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The Flag of the World

-G. K. Chesterton, Orthodoxy

This here blog is a glimpse or two or three at the condition of the 'fortress of our family' through the eyes Timothy Goddard, a Christian writer with an unhealthy interest in politics living in the Puget Sound area.

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Friday, March 05, 2004


From "A Blue Haired Conservative"
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Ok, here's the first of three or four exerpts from Bright Orange Sweater-Coat. This one is from an essay entitled "A Blue Haired Conservative." It seemed an appropriate one to kick off the excerpting with, I thought.
A Blue-Haired Conservative

It’s January 2001. I am at the Conservative Political Action Conference in Washington DC. I am the only person in the packed out conference room with blue hair. Legendary conservative columnist George Will is speaking. I am a big fan of George Will. I wonder what he’d have to say about my blue hair?

For that matter, I wonder what the people sitting near me think about it. What is this blue-haired college kid doing here? Here, in the midst of generally wealthy, politically minded conservatives who read George Will and listen to Rush Limbaugh, who think the National Endowment for the Arts should be done away with, who think that colleges have become too much a breeding ground for the radical left? It’s a valid question.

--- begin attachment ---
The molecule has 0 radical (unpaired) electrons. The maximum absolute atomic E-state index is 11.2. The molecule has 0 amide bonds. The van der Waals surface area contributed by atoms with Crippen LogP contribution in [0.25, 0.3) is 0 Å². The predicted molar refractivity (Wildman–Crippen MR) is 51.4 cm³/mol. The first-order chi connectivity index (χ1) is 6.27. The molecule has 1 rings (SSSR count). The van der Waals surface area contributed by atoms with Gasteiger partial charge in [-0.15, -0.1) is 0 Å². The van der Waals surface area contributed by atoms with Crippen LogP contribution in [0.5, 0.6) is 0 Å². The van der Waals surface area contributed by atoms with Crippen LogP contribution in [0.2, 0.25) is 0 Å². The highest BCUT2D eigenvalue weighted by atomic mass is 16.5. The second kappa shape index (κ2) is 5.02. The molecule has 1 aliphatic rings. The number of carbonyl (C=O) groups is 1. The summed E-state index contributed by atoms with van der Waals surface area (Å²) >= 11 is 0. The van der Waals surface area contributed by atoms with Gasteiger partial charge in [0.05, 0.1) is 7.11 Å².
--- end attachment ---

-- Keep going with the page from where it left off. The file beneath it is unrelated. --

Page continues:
But then again, I read George Will, and occasionally listen to Rush Limbaugh. I think the NEA should at the very least be radically reformed. I agree that colleges are too much a breeding ground for the radical left. And yet, I have blue hair. For one reason or another, that seems to strike a lot of people as incongruous. How can anyone with blue hair support things like the privatization of Social Security?

Of course, the real question has nothing to do with the color of my hair. The real question is, why would someone have mindset to both dye his hair blue and attend large conservative conferences—or worse, write newspaper columns supporting a war in Iraq or wave signs vociferously for Republican senate candidates?

And it goes deeper than blue hair. More shocking, I think, to my fellow conservatives both at that conference and elsewhere, would be the fact that I am a poet. Not in the sense that I make my living writing poems, or even that I write all that much poetry in the first place (though I do write some), but in the sense that I am driven to see the world poetically, and to express that vision through words. I am, at my core, an artist of a sort, which is why I end up with blue hair, and it is that which seems as though it should not mix well with conservatism.
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